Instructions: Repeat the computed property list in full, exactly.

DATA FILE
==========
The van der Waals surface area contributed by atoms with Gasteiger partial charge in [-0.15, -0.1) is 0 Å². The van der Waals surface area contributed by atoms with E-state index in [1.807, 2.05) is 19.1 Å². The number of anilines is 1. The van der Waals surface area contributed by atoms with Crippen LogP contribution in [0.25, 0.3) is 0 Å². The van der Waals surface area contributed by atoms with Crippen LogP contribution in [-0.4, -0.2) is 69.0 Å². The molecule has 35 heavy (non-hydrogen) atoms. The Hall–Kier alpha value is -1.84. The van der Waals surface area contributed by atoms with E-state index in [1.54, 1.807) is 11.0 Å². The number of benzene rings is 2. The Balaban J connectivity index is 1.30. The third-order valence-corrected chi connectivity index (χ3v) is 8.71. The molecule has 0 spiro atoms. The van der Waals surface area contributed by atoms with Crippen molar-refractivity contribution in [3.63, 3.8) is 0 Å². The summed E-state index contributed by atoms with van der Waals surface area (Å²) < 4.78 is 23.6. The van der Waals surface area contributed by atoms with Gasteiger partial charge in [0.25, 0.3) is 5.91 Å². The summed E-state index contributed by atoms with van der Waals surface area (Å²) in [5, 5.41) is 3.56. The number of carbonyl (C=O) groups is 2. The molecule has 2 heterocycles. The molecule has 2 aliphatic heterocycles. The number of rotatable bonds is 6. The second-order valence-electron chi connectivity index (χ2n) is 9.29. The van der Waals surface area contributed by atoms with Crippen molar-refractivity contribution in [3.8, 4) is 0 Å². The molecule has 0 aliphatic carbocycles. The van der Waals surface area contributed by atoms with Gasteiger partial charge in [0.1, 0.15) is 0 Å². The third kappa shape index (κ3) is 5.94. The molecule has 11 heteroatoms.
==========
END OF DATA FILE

The van der Waals surface area contributed by atoms with Gasteiger partial charge in [-0.15, -0.1) is 0 Å². The van der Waals surface area contributed by atoms with E-state index in [1.807, 2.05) is 19.1 Å². The number of anilines is 1. The van der Waals surface area contributed by atoms with Crippen LogP contribution in [0.25, 0.3) is 0 Å². The van der Waals surface area contributed by atoms with Crippen LogP contribution in [-0.4, -0.2) is 69.0 Å². The molecule has 35 heavy (non-hydrogen) atoms. The Hall–Kier alpha value is -1.84. The van der Waals surface area contributed by atoms with E-state index in [1.54, 1.807) is 11.0 Å². The number of benzene rings is 2. The Balaban J connectivity index is 1.30. The third-order valence-corrected chi connectivity index (χ3v) is 8.71. The molecule has 0 spiro atoms. The van der Waals surface area contributed by atoms with Crippen molar-refractivity contribution in [3.63, 3.8) is 0 Å². The summed E-state index contributed by atoms with van der Waals surface area (Å²) < 4.78 is 23.6. The van der Waals surface area contributed by atoms with Gasteiger partial charge in [0.25, 0.3) is 5.91 Å². The summed E-state index contributed by atoms with van der Waals surface area (Å²) in [5, 5.41) is 3.56. The number of carbonyl (C=O) groups is 2. The molecule has 2 heterocycles. The molecule has 2 aliphatic heterocycles. The number of rotatable bonds is 6. The second-order valence-electron chi connectivity index (χ2n) is 9.29. The van der Waals surface area contributed by atoms with Crippen molar-refractivity contribution in [3.8, 4) is 0 Å². The molecule has 0 aliphatic carbocycles. The van der Waals surface area contributed by atoms with Gasteiger partial charge in [0.1, 0.15) is 0 Å². The third kappa shape index (κ3) is 5.94. The molecule has 11 heteroatoms.